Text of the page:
Note: This is not entirely wrong.
I am familiar with a licensed psychiatrist who often works with 上访者. A considerable part of them are paranoid personality disorder(LitigiousParanoia). In the context of Chinese culture, they usually choose to 上访.
His opinion is that there are real grievances. But before you meet one, you will encounter quite a few "appeals" that only have "one mouth". These people waste public resources and stigmatize those who really have demands.
The questionable point in this matter is whether these measures have been abused, rather than whether the measures themselves should exist.

I would say that 上访 is a system that attaches great importance to the Rule of Person and ignores the Rule of Law. This(both 上访 and Rule of Person) is an ancient Chinese tradition.
And it is inefficient, or it gives some false hope. My opinion is to transform the whole system.

Technically, the restricted part is "illegal 上访". (I'm not quite sure how it works in practice.)
PRC issued the regulation about 上访 in 2005.
The most important part:
Bypass the immediate leadership to 上访, or many people visit the reception site of 上访 for the same matter, or refuse to elect representatives in accordance with the provisions of paragraph 2, Article 18 of the 上访 regulation.


Henan is a special province. Their geographical location and culture make their rather traditional residents have some paranoid or unrealistic illusions about the 上访 system. (not all, but some 上访者 are.)
I am not very sure whether the local governments in Hunan Province are more corrupt or bureaucratic than other regions, but their finances are not optimistic.

According to the public Encyclopedia of China's internal network, in 2008, Henan Province required to take various forms of education and admonishment to local abnormal petitioners who went to Beijing. Henan did not completely eliminate the existence of the "abnormal 上访 admonition center" until 2014. Relevant public encyclopedias define it as "new labor education center".

This should be regarded as the behavior of Henan local government.


But on the other hand, during the annual sessions of the NPC and CPPCC, Beijing will try to ensure that there are no political risk factors in Beijing.
This means that local governments will be under pressure from the central government during these periods. This would be a sufficient motive.


上访 will generally be regarded as a "past" issue rather than a "future" one.
What is striking about recent events is that they are beginning to involve the interests of others - and this usually leads to mutual supervision. This is a very familiar flavor in China (more referring to ancient China).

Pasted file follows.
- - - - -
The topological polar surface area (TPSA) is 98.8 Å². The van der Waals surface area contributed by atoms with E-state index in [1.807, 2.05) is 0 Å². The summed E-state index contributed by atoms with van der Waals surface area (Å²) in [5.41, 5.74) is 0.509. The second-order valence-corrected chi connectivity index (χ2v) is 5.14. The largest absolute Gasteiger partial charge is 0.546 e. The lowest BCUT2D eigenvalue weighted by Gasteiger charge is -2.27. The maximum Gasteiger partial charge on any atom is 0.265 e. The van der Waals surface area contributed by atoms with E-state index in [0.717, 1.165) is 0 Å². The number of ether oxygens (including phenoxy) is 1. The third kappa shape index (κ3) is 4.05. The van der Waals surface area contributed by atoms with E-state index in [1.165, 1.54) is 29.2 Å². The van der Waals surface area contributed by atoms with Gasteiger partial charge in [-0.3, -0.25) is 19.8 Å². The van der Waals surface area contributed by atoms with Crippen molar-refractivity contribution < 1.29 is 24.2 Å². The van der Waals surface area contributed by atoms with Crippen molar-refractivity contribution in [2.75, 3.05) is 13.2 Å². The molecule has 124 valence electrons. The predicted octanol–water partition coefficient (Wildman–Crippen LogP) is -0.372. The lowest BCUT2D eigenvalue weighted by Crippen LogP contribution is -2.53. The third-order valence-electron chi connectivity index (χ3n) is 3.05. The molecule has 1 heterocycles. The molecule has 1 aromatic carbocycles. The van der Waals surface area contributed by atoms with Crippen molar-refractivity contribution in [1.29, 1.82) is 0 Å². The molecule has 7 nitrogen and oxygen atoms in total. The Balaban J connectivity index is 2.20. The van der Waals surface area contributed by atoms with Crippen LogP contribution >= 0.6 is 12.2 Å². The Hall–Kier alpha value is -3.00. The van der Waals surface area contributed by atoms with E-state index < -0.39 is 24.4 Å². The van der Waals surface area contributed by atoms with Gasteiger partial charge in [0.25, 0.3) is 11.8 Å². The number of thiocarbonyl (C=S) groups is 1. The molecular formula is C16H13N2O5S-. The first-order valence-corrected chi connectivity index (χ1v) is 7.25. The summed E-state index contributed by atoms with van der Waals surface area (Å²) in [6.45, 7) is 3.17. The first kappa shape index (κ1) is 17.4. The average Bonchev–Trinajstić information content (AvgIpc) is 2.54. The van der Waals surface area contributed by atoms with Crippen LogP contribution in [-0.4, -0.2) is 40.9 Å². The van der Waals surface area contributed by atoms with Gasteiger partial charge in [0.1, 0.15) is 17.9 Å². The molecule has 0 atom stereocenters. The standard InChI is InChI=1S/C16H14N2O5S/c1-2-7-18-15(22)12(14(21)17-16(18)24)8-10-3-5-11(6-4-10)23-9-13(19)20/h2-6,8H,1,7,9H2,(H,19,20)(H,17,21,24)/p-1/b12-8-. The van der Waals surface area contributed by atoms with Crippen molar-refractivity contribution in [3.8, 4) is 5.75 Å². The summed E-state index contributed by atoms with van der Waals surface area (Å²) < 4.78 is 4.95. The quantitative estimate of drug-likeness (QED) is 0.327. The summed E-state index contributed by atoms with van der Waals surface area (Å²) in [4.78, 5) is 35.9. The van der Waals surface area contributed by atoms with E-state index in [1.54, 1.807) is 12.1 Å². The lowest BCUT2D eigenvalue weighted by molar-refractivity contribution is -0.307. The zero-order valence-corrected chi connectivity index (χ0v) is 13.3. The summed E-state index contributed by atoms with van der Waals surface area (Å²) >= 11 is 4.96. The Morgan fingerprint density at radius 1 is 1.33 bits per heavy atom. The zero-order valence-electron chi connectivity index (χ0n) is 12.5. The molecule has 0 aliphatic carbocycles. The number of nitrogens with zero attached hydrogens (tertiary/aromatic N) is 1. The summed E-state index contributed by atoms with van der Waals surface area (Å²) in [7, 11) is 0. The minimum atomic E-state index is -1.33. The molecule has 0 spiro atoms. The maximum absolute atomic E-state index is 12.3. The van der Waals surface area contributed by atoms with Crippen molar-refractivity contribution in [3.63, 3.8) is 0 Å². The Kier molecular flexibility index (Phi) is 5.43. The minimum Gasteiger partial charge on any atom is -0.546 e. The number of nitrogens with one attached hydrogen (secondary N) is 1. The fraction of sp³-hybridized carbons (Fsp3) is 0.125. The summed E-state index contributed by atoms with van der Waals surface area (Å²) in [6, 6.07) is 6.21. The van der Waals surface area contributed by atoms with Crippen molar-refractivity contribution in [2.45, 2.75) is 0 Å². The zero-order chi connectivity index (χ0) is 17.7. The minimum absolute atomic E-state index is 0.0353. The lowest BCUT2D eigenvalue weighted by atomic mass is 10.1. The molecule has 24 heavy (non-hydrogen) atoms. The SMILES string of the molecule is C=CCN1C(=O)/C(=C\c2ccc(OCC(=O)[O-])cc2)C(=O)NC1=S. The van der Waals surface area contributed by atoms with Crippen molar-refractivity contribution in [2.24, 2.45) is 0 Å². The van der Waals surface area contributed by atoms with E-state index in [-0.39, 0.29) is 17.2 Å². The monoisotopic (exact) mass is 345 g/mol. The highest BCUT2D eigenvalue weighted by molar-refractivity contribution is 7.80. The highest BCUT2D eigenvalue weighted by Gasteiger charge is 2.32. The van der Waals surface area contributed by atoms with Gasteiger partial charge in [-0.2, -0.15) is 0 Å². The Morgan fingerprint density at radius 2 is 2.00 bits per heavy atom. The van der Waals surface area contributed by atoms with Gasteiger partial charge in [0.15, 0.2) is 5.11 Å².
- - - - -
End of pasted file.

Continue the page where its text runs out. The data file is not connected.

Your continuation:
The danger is this logic, not petitioning/上访.


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28 Jun 2022, 12:50 am

Small banks in China are running into trouble. Savers could lose everything

Quote:
Peter had put his life savings of about $6 million into accounts at three small banks in China's central Henan province. He says he hasn't been able to access them since April.

The 45-year-old entrepreneur asked us to call him Peter for security reasons. He's from the eastern city of Wenzhou and is just one of thousands of depositors who have been fighting to recover their savings from at least six banks in rural provinces in central China.

"I'm close to having a nervous breakdown. I can't sleep," Peter told CNN Business.

When he tried to access his accounts online, a statement would pop up on the homepage informing him that the website was under maintenance and services would be unavailable for a while, Peter told CNN Business. Two months later, those services have not been restored.

The trouble began in April, when four banks in Henan suspended cash withdrawals.

In China, local banks are only permitted to obtain deposits from their home customer base, but authorities say that "third-party platforms" were used to acquire funds from depositors outside the region. In Peter's case, for example, his hometown is over 700 miles away from the banks in Henan.

The national banking regulator has accused a major shareholder of the four banks of illegally attracting money from savers. "Henan New Fortune Group, a shareholder of the four village banks, has illegally absorbed the public's funds through internal and external collusion, the use of third-party platforms, and fund brokers," the China Banking and Insurance Regulatory Commission told state-run Xinhua News Agency in May.

"The police have opened a case for investigation into the matter," it added.

Runs on small Chinese banks have become more frequent in recent years and some have been accused of financial improprieties or corruption. But experts worry that a much bigger financial problem could be looming, caused by fallout from a real estate crash and soaring bad debts related to the Covid-19 pandemic.

There are no official estimates yet on the total amount of funds that bank depositors are unable to withdraw. CNN Business did not receive a comment from the local police or the national banking regulator.

As many as 400,000 banking customers across China were unable to access their savings, according to an estimate in April by Sanlian Lifeweek, a state-owned magazine.

That's a drop in the ocean of China's vast banking system, but about a quarter of the industry's total assets are held by around 4,000 small lenders, which often have opaque ownership and governance structures and are more vulnerable to corruption, say experts, and the sharp economic slowdown.

"The scope of the bank scandals where bank officials embezzle and steal funds from depositors is alarming, and what is exposed could only be the tip of the iceberg," said Frank Xie, a professor at University of South Carolina Aiken who studies Chinese business and the economy.

"As the Chinese economy slows down further, the fiscal shortage worsens, and the debt repayments become more widespread among Chinese companies, especially in the real estate sector, bank runs could become more often and on a larger scale," he said.

Many savers have had enough. Late last month, hundreds of depositors traveled to Zhengzhou, the capital of Henan, to protest outside the office of the banking regulator and to demand their money back, to no avail.